node = ast.parse('''
favs = ['berry', 'apple']
name = 'peter'

for item in favs:
    print '%s likes %s' % (name, item)
''')

MyTransformer().visit(node)
MyVisitor().visit(node)

This prints:

Found string "str: berry"
Found string "str: apple"
Found string "str: peter"
Found string "str: %s likes %s"

The visitor class implements methods that are called for relevant AST nodes (for example visit_Str is called for Str nodes). The transformer is a bit more complex. It calls relevant methods for AST nodes and then replaces them with the returned value of the methods.

To prove that the transformed code is perfectly valid, we can just compile and execute it:

node = ast.fix_missing_locations(node)
exec compile(node, '<string>', 'exec')

As expected [4], this prints:

str: str: peter likes str: berry
str: str: peter likes str: apple

Reproducing Python source from AST nodes

Armin Ronacher [5] wrote a module named codegen that uses the facilities of ast to print back Python source from an AST. Here's how to show the source for the node we transformed in the previous example:

import codegen
print codegen.to_source(node)

And the result:

favs = ['str: berry', 'str: apple']
name = 'str: peter'
for item in favs:
    print 'str: %s likes %s' % (name, item)

Yep, looks right. codegen is very useful for debugging or tools that transform Python code and want to save the results [6]. Unfortunately, the version you get from Armin's website isn't suitable for the ast that made it into the standard library. A slightly patched version of codegen that works with the standard 2.6 library can be downloaded here.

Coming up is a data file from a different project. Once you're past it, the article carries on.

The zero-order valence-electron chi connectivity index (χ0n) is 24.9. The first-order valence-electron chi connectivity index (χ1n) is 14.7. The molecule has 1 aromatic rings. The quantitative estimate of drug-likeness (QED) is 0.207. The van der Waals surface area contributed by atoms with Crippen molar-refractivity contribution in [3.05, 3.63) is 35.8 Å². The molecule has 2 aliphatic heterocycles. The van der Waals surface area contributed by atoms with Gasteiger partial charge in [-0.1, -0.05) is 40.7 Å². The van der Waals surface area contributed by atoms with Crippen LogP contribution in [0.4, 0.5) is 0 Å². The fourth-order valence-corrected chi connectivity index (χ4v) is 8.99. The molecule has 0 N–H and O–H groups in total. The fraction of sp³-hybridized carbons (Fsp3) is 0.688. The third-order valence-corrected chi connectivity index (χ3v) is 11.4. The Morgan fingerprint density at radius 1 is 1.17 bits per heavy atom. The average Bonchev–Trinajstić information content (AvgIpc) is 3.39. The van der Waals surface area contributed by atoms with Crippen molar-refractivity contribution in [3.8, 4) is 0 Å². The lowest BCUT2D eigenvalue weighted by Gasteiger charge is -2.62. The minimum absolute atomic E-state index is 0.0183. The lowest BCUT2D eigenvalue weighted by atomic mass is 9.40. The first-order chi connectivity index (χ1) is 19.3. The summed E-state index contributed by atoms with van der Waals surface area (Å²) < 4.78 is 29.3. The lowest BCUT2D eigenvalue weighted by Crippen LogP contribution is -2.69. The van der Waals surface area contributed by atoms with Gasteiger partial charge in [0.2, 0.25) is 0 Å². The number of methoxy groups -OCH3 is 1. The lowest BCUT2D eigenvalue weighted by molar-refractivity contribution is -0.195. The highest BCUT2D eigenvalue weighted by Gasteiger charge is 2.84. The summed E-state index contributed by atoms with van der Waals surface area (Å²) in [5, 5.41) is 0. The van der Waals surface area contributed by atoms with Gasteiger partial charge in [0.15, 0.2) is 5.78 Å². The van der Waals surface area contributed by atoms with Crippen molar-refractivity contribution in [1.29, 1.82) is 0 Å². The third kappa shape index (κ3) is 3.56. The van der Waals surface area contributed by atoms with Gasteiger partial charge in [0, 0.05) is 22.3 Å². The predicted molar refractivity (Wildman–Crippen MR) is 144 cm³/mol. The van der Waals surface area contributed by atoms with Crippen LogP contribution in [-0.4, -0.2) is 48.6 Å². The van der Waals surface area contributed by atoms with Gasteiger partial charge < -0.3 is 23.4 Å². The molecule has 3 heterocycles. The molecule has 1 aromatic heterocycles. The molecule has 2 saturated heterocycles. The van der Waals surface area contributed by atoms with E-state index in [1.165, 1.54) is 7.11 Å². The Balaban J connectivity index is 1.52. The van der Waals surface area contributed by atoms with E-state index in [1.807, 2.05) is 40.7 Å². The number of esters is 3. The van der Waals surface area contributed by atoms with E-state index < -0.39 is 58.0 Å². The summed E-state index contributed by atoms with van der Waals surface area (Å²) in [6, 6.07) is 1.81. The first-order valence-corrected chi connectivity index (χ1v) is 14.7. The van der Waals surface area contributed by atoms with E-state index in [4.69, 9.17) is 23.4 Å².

So why is this useful?

Many tools require parsing the source code of the language they operate upon. With Python, this task has been trivialized by the built-in methods to parse Python source into convenient ASTs. Since there's very little (if any) type checking done in a Python compiler, in classical terms we can say that a complete Python front-end is provided. This can be utilized in:

  • IDEs for various "intellisense" needs
  • Static code checking tools like pylint and pychecker
  • Python code generators like pythoscope
  • Alternative Python interpreters
  • Compilers from Python to other languages

There are surely other uses I'm missing. If you're aware of a library/tool that uses ast, let me know.

[1]Taken from the excellent PEP 339. This PEP is well worth the read - it explains each of the 4 steps in details with useful pointers into the source code where more information can be obtained.
[2]_ast is implemented in Python/Python-ast.[ch] which can be obtained from the source distribution.
[3]Actually, they are exported by _ast, but ast does from _ast import *
[4]Why so many str:? It's not a mistake!
[5]The author of the ast module.
[6]For example, the pythoscope tool for auto generating unit-tests from code could probably benefit from ast and codegen. Currently it seems to be working on the level of Python parse trees instead.